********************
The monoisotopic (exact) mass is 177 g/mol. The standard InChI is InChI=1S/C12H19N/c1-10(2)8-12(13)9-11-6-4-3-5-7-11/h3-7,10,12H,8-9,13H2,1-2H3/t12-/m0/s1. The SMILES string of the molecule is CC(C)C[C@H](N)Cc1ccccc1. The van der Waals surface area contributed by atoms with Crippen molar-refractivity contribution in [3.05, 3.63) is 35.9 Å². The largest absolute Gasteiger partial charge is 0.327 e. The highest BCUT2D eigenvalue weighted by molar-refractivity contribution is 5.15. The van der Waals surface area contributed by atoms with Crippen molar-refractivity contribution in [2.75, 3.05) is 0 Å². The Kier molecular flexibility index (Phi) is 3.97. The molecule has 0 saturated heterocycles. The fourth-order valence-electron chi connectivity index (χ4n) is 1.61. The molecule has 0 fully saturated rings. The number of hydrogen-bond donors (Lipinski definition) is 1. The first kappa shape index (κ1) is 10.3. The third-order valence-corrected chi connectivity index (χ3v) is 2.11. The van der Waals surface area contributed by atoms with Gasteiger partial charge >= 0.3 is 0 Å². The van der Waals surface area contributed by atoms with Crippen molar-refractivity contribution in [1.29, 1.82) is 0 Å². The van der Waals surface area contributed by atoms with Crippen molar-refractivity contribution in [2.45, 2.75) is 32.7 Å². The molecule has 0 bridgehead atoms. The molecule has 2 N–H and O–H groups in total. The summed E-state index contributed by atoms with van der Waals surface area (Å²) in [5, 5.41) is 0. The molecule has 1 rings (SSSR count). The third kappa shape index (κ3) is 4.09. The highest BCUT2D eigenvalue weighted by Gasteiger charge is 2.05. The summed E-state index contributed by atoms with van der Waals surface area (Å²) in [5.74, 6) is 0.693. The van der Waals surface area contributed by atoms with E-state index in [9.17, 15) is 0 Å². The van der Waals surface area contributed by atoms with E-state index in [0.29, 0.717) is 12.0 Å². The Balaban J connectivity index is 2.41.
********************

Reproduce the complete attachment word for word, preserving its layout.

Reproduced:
The monoisotopic (exact) mass is 177 g/mol. The standard InChI is InChI=1S/C12H19N/c1-10(2)8-12(13)9-11-6-4-3-5-7-11/h3-7,10,12H,8-9,13H2,1-2H3/t12-/m0/s1. The SMILES string of the molecule is CC(C)C[C@H](N)Cc1ccccc1. The van der Waals surface area contributed by atoms with Crippen molar-refractivity contribution in [3.05, 3.63) is 35.9 Å². The largest absolute Gasteiger partial charge is 0.327 e. The highest BCUT2D eigenvalue weighted by molar-refractivity contribution is 5.15. The van der Waals surface area contributed by atoms with Crippen molar-refractivity contribution in [2.75, 3.05) is 0 Å². The Kier molecular flexibility index (Phi) is 3.97. The molecule has 0 saturated heterocycles. The fourth-order valence-electron chi connectivity index (χ4n) is 1.61. The molecule has 0 fully saturated rings. The number of hydrogen-bond donors (Lipinski definition) is 1. The first kappa shape index (κ1) is 10.3. The third-order valence-corrected chi connectivity index (χ3v) is 2.11. The van der Waals surface area contributed by atoms with Gasteiger partial charge >= 0.3 is 0 Å². The van der Waals surface area contributed by atoms with Crippen molar-refractivity contribution in [1.29, 1.82) is 0 Å². The van der Waals surface area contributed by atoms with Crippen molar-refractivity contribution in [2.45, 2.75) is 32.7 Å². The molecule has 0 bridgehead atoms. The molecule has 2 N–H and O–H groups in total. The summed E-state index contributed by atoms with van der Waals surface area (Å²) in [5, 5.41) is 0. The molecule has 1 rings (SSSR count). The third kappa shape index (κ3) is 4.09. The highest BCUT2D eigenvalue weighted by Gasteiger charge is 2.05. The summed E-state index contributed by atoms with van der Waals surface area (Å²) in [5.74, 6) is 0.693. The van der Waals surface area contributed by atoms with E-state index in [9.17, 15) is 0 Å². The van der Waals surface area contributed by atoms with E-state index in [0.29, 0.717) is 12.0 Å². The Balaban J connectivity index is 2.41.